A nor’easter, combined with a winter storm from the Great Lakes, bore down on the Northeast Tuesday morning, as meteorology students in Toby Ault’s tropical weather class fidgeted with anticipation.
“The students were a bit distracted from my lecture on El Niño and the distant realms of the tropics, with a blizzard looming on our department’s weather radar screen,” said Ault, assistant professor of earth and atmospheric sciences.
“We all received the CornellALERT on our mobile phones at the same time, so it was pretty clear that we weren’t going to make much progress. Out of concern for their safety – some of them had to drive – I let out class early,” said Ault. “I guess extreme weather during climate change can be a distraction from learning about extreme weather during climate change.”
For the first time since February 2014, Cornell closed the Ithaca campus due to snow, halting all but essential services from noon March 14 until 4:30 p.m. March 15.
About four dozen employees from the facilities, grounds, and building care departments battled the tempest – which left about 15 inches of snow on the ground – from Monday through Wednesday. Cornell dispatched a dozen trucks and 10 plows to clear more than 61 miles of sidewalks, 15 miles of roadway, and 114 acres of campus lots, according to Ben Kuo, associate vice president for facilities management, of Infrastructure, Properties and Planning, and Dan Schied, director for grounds.
“The snow and the wind were unrelenting. These were some of the most challenging conditions we’ve ever seen,” said Kuo.
Although officially closed, the work of Cornell continued. Greenhouse grower Julie Blaha braved the roads from her home in Odessa, New York, to tend plants in the Kenneth Post Laboratories and Greenhouses, while grower Laurence Walsh patched several broken windowpanes when melted snow and ice fell through the roof.
Walsh, born and raised in Hawaii, moved to Ithaca six months ago. “I have discovered that I love the cold,” he said. “It’s so refreshing.”
United Parcel Service suspended Ithaca operations due to the snow, but Andy Leed, the Kenneth Post Labs facility manager, picked up his weekly shipment of beneficial insects – cucumeris mites that control greenhouse thrips and persimilis that control spider mites. “UPS unloaded their 18-wheeler truck to sort through it to find my box,” said Leed. “These are biocontrols; they’re tropical insects. If they freeze, they’re gone.”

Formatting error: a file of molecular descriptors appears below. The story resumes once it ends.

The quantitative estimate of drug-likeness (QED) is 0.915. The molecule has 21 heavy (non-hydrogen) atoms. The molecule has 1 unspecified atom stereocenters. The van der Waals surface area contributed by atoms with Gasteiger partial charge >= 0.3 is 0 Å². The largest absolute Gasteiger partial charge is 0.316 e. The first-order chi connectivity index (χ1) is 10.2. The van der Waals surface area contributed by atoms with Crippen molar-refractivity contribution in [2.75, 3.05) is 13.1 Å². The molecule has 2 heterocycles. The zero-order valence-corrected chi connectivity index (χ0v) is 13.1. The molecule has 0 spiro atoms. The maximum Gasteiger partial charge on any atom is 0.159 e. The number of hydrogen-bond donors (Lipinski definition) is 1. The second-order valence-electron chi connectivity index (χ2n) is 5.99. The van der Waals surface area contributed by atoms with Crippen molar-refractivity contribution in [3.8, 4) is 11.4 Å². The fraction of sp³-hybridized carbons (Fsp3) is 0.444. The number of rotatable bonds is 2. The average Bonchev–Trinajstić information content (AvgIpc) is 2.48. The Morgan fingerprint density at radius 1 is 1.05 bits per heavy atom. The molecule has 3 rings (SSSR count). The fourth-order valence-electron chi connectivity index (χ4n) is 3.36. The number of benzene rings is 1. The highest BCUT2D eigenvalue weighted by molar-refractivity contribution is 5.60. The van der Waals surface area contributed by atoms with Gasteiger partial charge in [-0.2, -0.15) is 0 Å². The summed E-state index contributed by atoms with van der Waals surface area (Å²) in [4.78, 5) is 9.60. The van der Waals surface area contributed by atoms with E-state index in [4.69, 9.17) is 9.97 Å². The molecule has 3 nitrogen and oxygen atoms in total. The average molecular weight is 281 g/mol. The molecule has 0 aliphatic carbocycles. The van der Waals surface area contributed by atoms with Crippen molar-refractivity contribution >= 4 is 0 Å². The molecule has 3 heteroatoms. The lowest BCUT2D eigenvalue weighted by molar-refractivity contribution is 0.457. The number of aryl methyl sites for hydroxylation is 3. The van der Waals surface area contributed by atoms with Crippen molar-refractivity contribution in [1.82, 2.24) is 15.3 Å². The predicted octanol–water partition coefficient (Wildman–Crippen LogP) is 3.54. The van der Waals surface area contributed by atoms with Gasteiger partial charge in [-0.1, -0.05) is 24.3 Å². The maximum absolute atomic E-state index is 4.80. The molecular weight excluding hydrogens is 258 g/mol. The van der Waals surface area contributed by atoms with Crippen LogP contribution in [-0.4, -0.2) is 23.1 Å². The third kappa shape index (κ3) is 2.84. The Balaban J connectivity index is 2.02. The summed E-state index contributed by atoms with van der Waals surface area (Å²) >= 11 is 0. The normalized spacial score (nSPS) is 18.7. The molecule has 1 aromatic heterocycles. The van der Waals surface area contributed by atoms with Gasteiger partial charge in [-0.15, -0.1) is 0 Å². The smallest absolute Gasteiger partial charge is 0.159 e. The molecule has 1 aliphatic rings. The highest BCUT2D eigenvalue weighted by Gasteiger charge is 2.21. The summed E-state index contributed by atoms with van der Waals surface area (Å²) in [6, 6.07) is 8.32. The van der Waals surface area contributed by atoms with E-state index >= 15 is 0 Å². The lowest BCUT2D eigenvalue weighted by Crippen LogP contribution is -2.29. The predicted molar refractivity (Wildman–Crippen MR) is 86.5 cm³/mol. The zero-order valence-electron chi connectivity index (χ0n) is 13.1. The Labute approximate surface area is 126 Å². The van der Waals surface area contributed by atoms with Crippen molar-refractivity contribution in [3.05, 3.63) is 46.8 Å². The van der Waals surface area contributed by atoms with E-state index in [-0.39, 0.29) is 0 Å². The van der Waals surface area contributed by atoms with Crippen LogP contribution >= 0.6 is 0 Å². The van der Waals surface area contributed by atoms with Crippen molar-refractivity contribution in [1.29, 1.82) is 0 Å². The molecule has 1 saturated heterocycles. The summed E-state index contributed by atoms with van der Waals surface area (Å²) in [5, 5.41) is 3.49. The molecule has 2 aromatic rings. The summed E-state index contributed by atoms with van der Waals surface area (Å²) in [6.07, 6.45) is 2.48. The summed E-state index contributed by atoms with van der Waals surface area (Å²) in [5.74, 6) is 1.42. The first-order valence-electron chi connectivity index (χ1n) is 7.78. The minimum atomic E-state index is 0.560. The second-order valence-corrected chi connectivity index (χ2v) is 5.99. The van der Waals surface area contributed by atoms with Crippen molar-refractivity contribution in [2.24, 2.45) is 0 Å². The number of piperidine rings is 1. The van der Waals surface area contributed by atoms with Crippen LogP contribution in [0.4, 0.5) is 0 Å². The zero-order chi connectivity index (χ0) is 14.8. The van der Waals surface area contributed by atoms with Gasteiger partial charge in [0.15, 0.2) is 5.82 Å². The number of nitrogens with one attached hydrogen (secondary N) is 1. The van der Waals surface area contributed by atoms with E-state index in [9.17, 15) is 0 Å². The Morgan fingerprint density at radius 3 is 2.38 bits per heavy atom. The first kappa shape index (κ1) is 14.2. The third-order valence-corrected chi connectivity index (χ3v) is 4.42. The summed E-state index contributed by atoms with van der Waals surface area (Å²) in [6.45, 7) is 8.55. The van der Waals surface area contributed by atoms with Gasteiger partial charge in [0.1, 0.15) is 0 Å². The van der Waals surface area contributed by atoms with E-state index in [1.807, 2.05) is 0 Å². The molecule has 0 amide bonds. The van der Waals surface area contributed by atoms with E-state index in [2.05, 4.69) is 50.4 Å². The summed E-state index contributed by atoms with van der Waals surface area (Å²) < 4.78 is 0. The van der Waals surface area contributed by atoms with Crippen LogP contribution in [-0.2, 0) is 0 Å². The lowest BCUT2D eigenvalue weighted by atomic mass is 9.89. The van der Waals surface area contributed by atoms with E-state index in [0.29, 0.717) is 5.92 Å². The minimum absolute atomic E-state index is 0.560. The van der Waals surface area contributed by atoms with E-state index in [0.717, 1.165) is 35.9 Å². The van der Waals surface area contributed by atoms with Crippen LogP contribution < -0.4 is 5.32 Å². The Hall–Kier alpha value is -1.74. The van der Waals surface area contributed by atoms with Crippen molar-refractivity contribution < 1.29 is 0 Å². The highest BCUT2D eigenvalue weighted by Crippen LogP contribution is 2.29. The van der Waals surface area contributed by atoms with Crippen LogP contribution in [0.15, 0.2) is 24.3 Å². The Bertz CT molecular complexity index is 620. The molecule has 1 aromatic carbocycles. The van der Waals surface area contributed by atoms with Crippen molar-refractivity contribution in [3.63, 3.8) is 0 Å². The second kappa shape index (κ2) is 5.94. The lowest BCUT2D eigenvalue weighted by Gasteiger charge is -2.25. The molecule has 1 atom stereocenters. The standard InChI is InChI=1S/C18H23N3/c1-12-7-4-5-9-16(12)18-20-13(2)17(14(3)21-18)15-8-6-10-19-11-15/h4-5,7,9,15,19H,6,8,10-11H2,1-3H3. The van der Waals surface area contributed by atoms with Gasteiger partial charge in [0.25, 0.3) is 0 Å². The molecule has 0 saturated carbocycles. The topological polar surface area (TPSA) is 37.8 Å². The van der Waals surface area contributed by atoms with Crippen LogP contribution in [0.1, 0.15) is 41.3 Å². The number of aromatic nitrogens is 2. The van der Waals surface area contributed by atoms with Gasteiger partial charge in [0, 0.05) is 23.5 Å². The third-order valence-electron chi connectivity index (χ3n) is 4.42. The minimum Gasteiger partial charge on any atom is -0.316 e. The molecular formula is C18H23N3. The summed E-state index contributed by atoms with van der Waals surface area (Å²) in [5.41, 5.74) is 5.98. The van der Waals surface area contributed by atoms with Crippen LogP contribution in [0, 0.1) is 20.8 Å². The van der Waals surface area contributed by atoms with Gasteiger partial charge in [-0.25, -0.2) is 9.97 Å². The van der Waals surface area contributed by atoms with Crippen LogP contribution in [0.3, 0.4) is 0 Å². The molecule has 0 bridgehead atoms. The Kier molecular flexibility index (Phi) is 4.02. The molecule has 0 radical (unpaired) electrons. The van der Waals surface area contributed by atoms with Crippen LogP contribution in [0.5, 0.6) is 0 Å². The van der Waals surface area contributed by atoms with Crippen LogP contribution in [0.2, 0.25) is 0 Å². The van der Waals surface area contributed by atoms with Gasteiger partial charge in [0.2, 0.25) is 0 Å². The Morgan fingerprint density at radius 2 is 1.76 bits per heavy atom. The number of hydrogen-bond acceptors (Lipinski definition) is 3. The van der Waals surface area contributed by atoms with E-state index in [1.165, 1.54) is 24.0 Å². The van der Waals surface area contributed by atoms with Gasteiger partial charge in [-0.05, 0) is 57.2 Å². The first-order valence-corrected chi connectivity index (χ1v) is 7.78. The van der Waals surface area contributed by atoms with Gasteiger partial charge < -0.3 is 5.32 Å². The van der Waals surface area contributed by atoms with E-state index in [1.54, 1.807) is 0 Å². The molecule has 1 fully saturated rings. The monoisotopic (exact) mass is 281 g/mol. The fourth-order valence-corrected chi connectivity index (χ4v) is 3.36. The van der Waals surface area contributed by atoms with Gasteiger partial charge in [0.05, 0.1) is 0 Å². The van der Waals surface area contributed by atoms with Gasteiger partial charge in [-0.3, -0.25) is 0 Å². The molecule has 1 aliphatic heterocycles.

Hundreds of students played on Libe Slope and commemorated the snow day with smartphone camera selfies. Others took advantage of the campus closure to study for prelims. Students at the Robert Purcell Community Center curled up on the comfy sofas and chairs, headphones affixed, reading intently or poring over equations.
Waves of students stripped food shelves at the Bare Necessities convenience store, as cashier lines wound through the aisles. Students dining at the Robert Purcell Marketplace Eatery took more time to relax, as they did not need to rush off after meals.
Keith Eggleston, meteorologist at Cornell’s Northeast Regional Climate Center, noted that Ithaca officially received 15.4 inches of snow over the three-day storm period. The storm broke no records, he said. The record snowfall in March for a 24-hour period was set March 30, 1984, when 16.5 inches fell.
South of Ithaca, Binghamton took the brunt of the nor’easter, with 31.3 inches of snow falling on March 14 – beating the old record of 23 inches set in February 1961. Binghamton also set a new seasonal record for snowfall at 131.7 inches.
Ashley Merzon ’17, president of the Cornell Chapter of the American Meteorological Society, and Marc Alessi ’18, the club’s secretary, saw several storm forecasting models and predicted Cornell would close. The models showed strong low pressure from the Great Lakes converging with a system riding up from North Carolina. Binghamton’s National Weather Service office posted a rare blizzard warning for northeastern Pennsylvania on Monday night, exciting further Cornell’s budding meteorologists.
Alessi and several other meteorology students gathered Monday night in Bradfield Hall to study for Ault’s tropical weather class, but they could not resist watching the winter storm models.
Waiting in the lab well past midnight for next model run, Alessi said, “It was like Christmas Eve for me.”